The daily life of the mind determines the quality of our lives and the quality of our dreams. Change the way you experience your waking life, and you change the experience of dream; the “you” that lives the dreams of waking life is the same “you” that lives the dreams of sleep. If you spend the day distracted, reacting to events and people from unconscious conditioning, then you are likely to do the same in dreams. If you are present and lucid when awake, you will eventually find that lucidity in dreams. It works in the other direction too; change the way you are in dreams, and you change your waking life.

One: Changing the Karmic Traces

The practice is to repeatedly recognize the dreamlike nature of all experience, throughout the day, until the recognition manifests in dreams.

It begins upon waking. Think to yourself, “I am awake in a dream.” Become fully present. Pay attention to the light in the room, sounds, sensations. When you enter the kitchen, recognize it as a dream kitchen. Pour dream milk into dream coffee. “It’s a dream,” you think. Drive a dream car to your dream job. Remind yourself of this frequently throughout the day.

The emphasis should be on you, the dreamer, more than on the objects of your experience. Keep reminding yourself you are dreaming up your experience: the irritation you feel, the happiness, the fatigue, the anxiety, the plans, the ruminations—all are part of the dream. The tree you appreciate, the people you meet, the places you visit—all part of the dream. You are creating a new habit of mind, new karma. It becomes part of your day to frequently, even if only for a moment, become intensely present and aware, to become lucid, dropping the stories being told in your mind and instead resting in vivid awareness.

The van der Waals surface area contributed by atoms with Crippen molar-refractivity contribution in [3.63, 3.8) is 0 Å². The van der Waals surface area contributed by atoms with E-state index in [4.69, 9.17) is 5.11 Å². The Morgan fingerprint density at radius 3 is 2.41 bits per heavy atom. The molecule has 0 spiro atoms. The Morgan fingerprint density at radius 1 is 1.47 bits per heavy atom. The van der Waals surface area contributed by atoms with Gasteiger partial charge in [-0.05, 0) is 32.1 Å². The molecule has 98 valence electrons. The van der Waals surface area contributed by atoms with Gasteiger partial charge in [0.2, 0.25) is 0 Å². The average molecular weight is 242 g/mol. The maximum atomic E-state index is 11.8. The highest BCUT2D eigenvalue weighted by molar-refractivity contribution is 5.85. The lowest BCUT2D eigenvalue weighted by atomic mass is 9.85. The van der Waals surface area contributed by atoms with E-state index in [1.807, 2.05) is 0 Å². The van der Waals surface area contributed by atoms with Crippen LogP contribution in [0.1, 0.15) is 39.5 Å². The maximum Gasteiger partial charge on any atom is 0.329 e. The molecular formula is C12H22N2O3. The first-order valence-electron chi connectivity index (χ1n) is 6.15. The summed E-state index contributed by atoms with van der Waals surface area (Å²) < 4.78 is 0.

When we think of experience as “only a dream,” it loses power over us—power it only had because we gave it power. As we view life differently, we change our reaction to it. We can cut through our reactive conditioning. Our dreaming changes. But it’s not just change in the dreams of the night. We begin to encounter all experience with greater calm and increased clarity. As the practice deepens, life becomes increasingly vivid, and appreciation and joy arise. Situations that were disturbing before are now seen as opportunities to practice.  ä

ä When we say waking life, too, is a dream, it doesn’t mean we can suddenly fly or transform into a lion. Instead, it’s the realization that the entirety of experience takes place in the mind and that how we make meaning of an experience and react to it is due to our conditioning. This is one articulation of the realization that all phenomena are empty, that the apparent self-nature of beings and objects is illusory. There is not an actual “thing” anywhere in waking life—just as in a dream—but only transient appearances arising, changing, and dissolving. We are necessarily present when this realization comes, as it is then true that there is no place else to be. There is no stronger method of bringing consistent lucidity to dream than by abiding continuously in lucid presence during the day.